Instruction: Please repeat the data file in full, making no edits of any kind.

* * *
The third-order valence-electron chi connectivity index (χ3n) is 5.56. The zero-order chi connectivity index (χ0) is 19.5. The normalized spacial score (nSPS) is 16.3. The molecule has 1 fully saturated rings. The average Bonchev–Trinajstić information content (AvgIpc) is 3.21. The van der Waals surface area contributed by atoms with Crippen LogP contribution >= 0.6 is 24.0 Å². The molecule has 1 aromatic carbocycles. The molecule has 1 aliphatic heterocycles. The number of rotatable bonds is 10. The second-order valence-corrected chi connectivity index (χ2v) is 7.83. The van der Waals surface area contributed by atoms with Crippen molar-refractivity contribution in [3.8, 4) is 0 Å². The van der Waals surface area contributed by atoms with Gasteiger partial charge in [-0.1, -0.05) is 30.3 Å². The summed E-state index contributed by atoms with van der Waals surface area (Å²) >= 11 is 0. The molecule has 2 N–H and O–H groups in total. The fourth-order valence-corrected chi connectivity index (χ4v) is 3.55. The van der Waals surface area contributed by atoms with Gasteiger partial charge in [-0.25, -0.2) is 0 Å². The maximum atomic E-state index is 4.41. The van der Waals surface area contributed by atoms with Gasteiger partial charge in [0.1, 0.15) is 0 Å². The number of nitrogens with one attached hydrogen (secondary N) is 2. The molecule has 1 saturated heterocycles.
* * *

The third-order valence-electron chi connectivity index (χ3n) is 5.56. The zero-order chi connectivity index (χ0) is 19.5. The normalized spacial score (nSPS) is 16.3. The molecule has 1 fully saturated rings. The average Bonchev–Trinajstić information content (AvgIpc) is 3.21. The van der Waals surface area contributed by atoms with Crippen LogP contribution >= 0.6 is 24.0 Å². The molecule has 1 aromatic carbocycles. The molecule has 1 aliphatic heterocycles. The number of rotatable bonds is 10. The second-order valence-corrected chi connectivity index (χ2v) is 7.83. The van der Waals surface area contributed by atoms with Crippen molar-refractivity contribution in [3.8, 4) is 0 Å². The van der Waals surface area contributed by atoms with Gasteiger partial charge in [-0.1, -0.05) is 30.3 Å². The summed E-state index contributed by atoms with van der Waals surface area (Å²) >= 11 is 0. The molecule has 2 N–H and O–H groups in total. The fourth-order valence-corrected chi connectivity index (χ4v) is 3.55. The van der Waals surface area contributed by atoms with Gasteiger partial charge in [-0.25, -0.2) is 0 Å². The maximum atomic E-state index is 4.41. The van der Waals surface area contributed by atoms with Gasteiger partial charge in [0.1, 0.15) is 0 Å². The number of nitrogens with one attached hydrogen (secondary N) is 2. The molecule has 1 saturated heterocycles.